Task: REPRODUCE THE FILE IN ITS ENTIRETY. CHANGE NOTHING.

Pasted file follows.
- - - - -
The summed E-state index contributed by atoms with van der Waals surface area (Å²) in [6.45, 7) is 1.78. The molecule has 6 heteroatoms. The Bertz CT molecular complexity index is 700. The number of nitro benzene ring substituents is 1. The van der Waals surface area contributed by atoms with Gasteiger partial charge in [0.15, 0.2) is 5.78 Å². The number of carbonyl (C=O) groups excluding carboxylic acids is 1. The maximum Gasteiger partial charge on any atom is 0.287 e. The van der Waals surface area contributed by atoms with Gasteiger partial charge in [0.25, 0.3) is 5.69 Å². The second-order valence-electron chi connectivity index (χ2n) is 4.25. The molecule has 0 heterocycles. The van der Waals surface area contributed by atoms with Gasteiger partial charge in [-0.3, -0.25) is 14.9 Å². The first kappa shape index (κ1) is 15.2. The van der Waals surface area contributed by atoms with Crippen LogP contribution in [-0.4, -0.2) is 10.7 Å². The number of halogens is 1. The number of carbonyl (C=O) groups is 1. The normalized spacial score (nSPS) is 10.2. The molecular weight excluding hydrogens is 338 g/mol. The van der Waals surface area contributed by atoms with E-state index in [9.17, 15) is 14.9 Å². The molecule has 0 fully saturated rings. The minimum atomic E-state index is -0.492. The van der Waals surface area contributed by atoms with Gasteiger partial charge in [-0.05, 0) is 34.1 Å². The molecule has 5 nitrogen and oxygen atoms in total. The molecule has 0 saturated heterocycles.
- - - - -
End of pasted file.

The summed E-state index contributed by atoms with van der Waals surface area (Å²) in [6.45, 7) is 1.78. The molecule has 6 heteroatoms. The Bertz CT molecular complexity index is 700. The number of nitro benzene ring substituents is 1. The van der Waals surface area contributed by atoms with Gasteiger partial charge in [0.15, 0.2) is 5.78 Å². The number of carbonyl (C=O) groups excluding carboxylic acids is 1. The maximum Gasteiger partial charge on any atom is 0.287 e. The van der Waals surface area contributed by atoms with Gasteiger partial charge in [0.25, 0.3) is 5.69 Å². The second-order valence-electron chi connectivity index (χ2n) is 4.25. The molecule has 0 heterocycles. The van der Waals surface area contributed by atoms with Gasteiger partial charge in [-0.3, -0.25) is 14.9 Å². The first kappa shape index (κ1) is 15.2. The van der Waals surface area contributed by atoms with Crippen LogP contribution in [-0.4, -0.2) is 10.7 Å². The number of halogens is 1. The number of carbonyl (C=O) groups is 1. The normalized spacial score (nSPS) is 10.2. The molecular weight excluding hydrogens is 338 g/mol. The van der Waals surface area contributed by atoms with E-state index in [9.17, 15) is 14.9 Å². The molecule has 0 fully saturated rings. The minimum atomic E-state index is -0.492. The van der Waals surface area contributed by atoms with Gasteiger partial charge in [-0.05, 0) is 34.1 Å². The molecule has 5 nitrogen and oxygen atoms in total. The molecule has 0 saturated heterocycles.